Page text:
Thursday, August 23, 2007

Is it all about money, honey?

Subhash Chandra is a man scorned. At the turn of the century, our own desi Rupert Murdoch, the new owner of the now-bankrupt British East India Company had lost out to the real Murdoch's Star network.

Ever since losing his media hegemony, Chandra has not really had a calling card. His entertainment empire encompasses the entire gamut (regional channels, publications, entertainment parks, music, sports, films), but did not really dominate any field. Most importantly, he faced a massive setback when in 2004, he lost a tender-bid to telecast BCCI cricket, apparently because the then-President Jagmohan Dalmiya had promised the rights to another partially Murdoch-owned entity, ESPN-Star. The cricketing telecast battles were fought in the courts, and when Dalmiya lost the BCCI elections the next year, there was bound to be hope for Chandra. However, to his disappointment, Nimbus pipped everyone with a ridiculously high bid. (To put Nimbus's 4-year bid at $600-odd-mn in perspective, the size of the Indian broadcast advertising industry is about $1.1-bn, and the distribution revenues for broadcasters about $220-mn).

Zee Sports quickly became a losing cause. And while tieing up with AIFF (football) and PGTI (golf) were really noble causes, from a commercial point of view, they were more of long-term investments rather than immediate break-even propositions. To undo the damage, Chandra borrowed from the books of another Aussie media mogul, the late Kerry Packer. He decided to launch a 6-city league, an idea first proposed by the current BCCI regime's marketing whizkid Lalit Modi. (In another ridiculous business plan, Modi had claimed that a 8-city league's telecast can be monetised to the tunes of more than $3bn).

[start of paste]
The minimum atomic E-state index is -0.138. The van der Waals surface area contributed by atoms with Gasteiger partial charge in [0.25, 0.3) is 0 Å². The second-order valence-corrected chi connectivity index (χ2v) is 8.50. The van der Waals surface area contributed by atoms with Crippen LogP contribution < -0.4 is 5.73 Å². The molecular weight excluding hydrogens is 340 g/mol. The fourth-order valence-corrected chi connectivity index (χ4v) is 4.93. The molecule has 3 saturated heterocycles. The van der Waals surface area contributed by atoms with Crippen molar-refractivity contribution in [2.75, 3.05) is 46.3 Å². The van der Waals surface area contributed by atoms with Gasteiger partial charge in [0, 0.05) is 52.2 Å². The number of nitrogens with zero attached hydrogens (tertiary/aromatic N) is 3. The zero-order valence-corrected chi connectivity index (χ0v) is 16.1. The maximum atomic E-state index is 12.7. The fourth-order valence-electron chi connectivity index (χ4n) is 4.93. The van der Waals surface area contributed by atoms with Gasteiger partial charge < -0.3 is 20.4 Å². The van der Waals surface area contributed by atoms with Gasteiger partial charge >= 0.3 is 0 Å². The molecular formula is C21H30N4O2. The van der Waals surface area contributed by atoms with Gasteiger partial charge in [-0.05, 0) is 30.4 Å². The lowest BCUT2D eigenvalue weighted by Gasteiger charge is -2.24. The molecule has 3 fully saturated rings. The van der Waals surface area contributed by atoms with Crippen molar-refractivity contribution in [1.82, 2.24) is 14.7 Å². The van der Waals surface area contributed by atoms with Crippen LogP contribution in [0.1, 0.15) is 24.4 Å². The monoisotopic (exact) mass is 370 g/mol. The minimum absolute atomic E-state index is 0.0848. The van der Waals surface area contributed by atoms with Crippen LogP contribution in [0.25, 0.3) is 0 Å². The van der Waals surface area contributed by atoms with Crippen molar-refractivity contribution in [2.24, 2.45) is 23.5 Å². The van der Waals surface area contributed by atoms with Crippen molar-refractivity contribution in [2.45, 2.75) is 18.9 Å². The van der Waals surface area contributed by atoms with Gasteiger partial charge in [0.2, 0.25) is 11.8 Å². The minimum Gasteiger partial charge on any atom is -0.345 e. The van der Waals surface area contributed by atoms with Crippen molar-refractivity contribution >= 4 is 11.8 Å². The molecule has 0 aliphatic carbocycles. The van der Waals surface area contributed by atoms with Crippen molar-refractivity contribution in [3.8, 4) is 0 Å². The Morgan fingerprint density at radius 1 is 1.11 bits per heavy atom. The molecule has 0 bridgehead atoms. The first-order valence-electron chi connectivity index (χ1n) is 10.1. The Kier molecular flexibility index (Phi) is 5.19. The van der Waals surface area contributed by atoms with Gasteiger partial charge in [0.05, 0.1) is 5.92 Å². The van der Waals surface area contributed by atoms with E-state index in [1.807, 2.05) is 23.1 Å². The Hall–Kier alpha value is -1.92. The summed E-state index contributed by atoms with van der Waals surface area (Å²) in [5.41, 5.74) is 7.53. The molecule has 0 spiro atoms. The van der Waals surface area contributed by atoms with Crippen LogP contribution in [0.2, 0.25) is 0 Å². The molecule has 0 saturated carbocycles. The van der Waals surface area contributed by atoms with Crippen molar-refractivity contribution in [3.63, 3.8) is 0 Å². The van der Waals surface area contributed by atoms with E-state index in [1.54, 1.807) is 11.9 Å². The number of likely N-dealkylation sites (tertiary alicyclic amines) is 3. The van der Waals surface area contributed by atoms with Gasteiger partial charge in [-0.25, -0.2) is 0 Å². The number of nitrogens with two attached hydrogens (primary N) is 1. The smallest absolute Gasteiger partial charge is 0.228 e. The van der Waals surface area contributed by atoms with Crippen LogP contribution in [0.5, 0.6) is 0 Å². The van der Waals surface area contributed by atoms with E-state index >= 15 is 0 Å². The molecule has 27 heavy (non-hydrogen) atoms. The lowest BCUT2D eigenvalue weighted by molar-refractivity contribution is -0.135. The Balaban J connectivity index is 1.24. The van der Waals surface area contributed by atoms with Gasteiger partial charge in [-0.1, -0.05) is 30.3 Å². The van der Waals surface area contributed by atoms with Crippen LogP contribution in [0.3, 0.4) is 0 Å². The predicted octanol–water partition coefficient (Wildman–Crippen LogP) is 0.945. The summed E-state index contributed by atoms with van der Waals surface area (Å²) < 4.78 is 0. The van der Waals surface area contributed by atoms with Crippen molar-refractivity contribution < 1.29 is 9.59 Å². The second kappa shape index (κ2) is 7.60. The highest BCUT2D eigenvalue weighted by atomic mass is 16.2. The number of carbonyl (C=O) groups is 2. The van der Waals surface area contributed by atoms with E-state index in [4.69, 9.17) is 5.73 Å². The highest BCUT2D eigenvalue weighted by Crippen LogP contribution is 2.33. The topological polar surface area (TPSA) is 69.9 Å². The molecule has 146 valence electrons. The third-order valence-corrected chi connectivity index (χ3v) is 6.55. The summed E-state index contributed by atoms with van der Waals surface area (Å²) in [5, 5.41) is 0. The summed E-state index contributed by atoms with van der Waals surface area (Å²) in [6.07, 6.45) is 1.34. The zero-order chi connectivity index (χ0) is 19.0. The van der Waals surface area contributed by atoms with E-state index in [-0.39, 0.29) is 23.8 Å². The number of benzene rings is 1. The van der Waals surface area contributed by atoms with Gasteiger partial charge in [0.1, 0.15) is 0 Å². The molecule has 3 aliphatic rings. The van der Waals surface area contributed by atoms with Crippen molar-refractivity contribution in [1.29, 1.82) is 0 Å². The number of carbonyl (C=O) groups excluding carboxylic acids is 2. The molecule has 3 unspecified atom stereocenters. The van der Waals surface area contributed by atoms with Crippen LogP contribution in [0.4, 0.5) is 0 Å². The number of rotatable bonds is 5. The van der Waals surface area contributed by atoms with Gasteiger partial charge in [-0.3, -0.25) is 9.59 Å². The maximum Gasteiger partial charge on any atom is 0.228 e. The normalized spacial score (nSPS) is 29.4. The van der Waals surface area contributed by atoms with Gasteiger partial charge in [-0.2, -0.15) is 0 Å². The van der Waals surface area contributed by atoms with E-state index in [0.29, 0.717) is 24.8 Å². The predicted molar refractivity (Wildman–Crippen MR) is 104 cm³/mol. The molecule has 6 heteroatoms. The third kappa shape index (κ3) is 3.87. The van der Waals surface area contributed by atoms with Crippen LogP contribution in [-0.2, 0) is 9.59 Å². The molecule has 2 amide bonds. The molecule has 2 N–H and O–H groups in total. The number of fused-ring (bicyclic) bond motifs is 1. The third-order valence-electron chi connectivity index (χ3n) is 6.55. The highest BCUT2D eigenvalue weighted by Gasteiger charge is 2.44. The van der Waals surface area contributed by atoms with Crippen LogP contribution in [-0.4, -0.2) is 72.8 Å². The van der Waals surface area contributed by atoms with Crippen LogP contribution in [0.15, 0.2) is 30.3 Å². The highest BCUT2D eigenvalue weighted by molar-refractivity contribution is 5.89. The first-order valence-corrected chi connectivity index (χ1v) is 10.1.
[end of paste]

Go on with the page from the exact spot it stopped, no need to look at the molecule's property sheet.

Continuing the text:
Technically, the ICL should have excited me, as I have been arguing the case of a strong domestic competition for a long time ( Yet, I smelt a rat when Chandra's stated objective was to provide a talent-pool to BCCI, by getting some players to play Twenty20 cricket (a format designed to get crowds so that the real thing, Test cricket, can be kept alive). It is anybody's guess as to what it was all about.

The BCCI, a non-profit society which happens to be the world's richest cricketing board, is supposedly India's best-administered sporting body (you can simply imagine the fate of others). In light of ICL, the BCCI had two options in front of it. The first one was the path shown by an equally-chaotic but much-poorer West Indies Cricket Board, who went ahead and supported the American billionaire Allen Stanford's uncannily-similar venture. The second one was to treat the venture as a rebellion, a challenge to its hegemony over India's largest entertainment industry. (During Packer, the then incumbent powers, England and Australia, had reacted like this and dropped all their Packer-affiliated players from the national teams. However, the other main parties, West Indies and Pakistan went ahead and picked the Packer players for the 1979 World Cup). Needless to say, the new-age ruler BCCI took a leaf out of their predecessor's actions.

Life-ban threats were issued to any Indian player who dared to sign on (one administrator from Bengal was even barred from using the gym at Eden Gardens). As the obvious targets were old superstars (like Lara or Inzy), the joke became that it will be a pensioners' league. And to further display that in spite of projected antagonism, sub-continental fraternity goes deeper, the life-ban threats were extended to Pakistan and Sri Lanka through their respective cricketing boards. BCCI also ensured that the ICL would struggle to get any grounds to host their matches (before Lalu Prasad, the Railways Minister and a part of the same ruling coalition as Sharad Pawar, threw a possible spanner in the wheel by making available Railway grounds).